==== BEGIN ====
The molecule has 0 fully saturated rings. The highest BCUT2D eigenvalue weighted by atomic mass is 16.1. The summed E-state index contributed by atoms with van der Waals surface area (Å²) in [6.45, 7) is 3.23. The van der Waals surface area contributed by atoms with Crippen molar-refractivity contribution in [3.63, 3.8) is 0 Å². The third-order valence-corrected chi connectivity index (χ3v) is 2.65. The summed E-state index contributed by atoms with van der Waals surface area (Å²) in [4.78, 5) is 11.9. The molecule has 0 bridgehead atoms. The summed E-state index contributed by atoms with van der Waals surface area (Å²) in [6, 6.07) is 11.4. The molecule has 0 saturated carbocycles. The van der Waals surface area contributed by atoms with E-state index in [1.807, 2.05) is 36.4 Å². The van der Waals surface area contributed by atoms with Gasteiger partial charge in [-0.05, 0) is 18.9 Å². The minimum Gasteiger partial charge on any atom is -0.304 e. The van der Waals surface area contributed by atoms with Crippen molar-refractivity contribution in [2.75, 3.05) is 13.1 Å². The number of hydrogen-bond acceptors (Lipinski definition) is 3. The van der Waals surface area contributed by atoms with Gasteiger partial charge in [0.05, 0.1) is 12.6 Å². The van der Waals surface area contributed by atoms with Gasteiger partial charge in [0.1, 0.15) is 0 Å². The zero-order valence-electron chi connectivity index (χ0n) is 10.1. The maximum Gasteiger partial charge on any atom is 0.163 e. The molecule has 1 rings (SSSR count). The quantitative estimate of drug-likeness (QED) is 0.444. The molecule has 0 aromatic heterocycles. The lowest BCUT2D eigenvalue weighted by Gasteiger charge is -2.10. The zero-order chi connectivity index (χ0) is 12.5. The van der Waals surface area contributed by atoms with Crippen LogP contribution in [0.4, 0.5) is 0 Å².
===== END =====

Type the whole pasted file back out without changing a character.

The molecule has 0 fully saturated rings. The highest BCUT2D eigenvalue weighted by atomic mass is 16.1. The summed E-state index contributed by atoms with van der Waals surface area (Å²) in [6.45, 7) is 3.23. The van der Waals surface area contributed by atoms with Crippen molar-refractivity contribution in [3.63, 3.8) is 0 Å². The third-order valence-corrected chi connectivity index (χ3v) is 2.65. The summed E-state index contributed by atoms with van der Waals surface area (Å²) in [4.78, 5) is 11.9. The molecule has 0 bridgehead atoms. The summed E-state index contributed by atoms with van der Waals surface area (Å²) in [6, 6.07) is 11.4. The molecule has 0 saturated carbocycles. The van der Waals surface area contributed by atoms with E-state index in [1.807, 2.05) is 36.4 Å². The van der Waals surface area contributed by atoms with Gasteiger partial charge in [-0.05, 0) is 18.9 Å². The minimum Gasteiger partial charge on any atom is -0.304 e. The van der Waals surface area contributed by atoms with Crippen molar-refractivity contribution in [2.75, 3.05) is 13.1 Å². The number of hydrogen-bond acceptors (Lipinski definition) is 3. The van der Waals surface area contributed by atoms with Gasteiger partial charge in [0.05, 0.1) is 12.6 Å². The van der Waals surface area contributed by atoms with Gasteiger partial charge in [0.1, 0.15) is 0 Å². The zero-order valence-electron chi connectivity index (χ0n) is 10.1. The maximum Gasteiger partial charge on any atom is 0.163 e. The molecule has 1 rings (SSSR count). The quantitative estimate of drug-likeness (QED) is 0.444. The molecule has 0 aromatic heterocycles. The lowest BCUT2D eigenvalue weighted by Gasteiger charge is -2.10. The zero-order chi connectivity index (χ0) is 12.5. The van der Waals surface area contributed by atoms with Crippen LogP contribution in [0.4, 0.5) is 0 Å².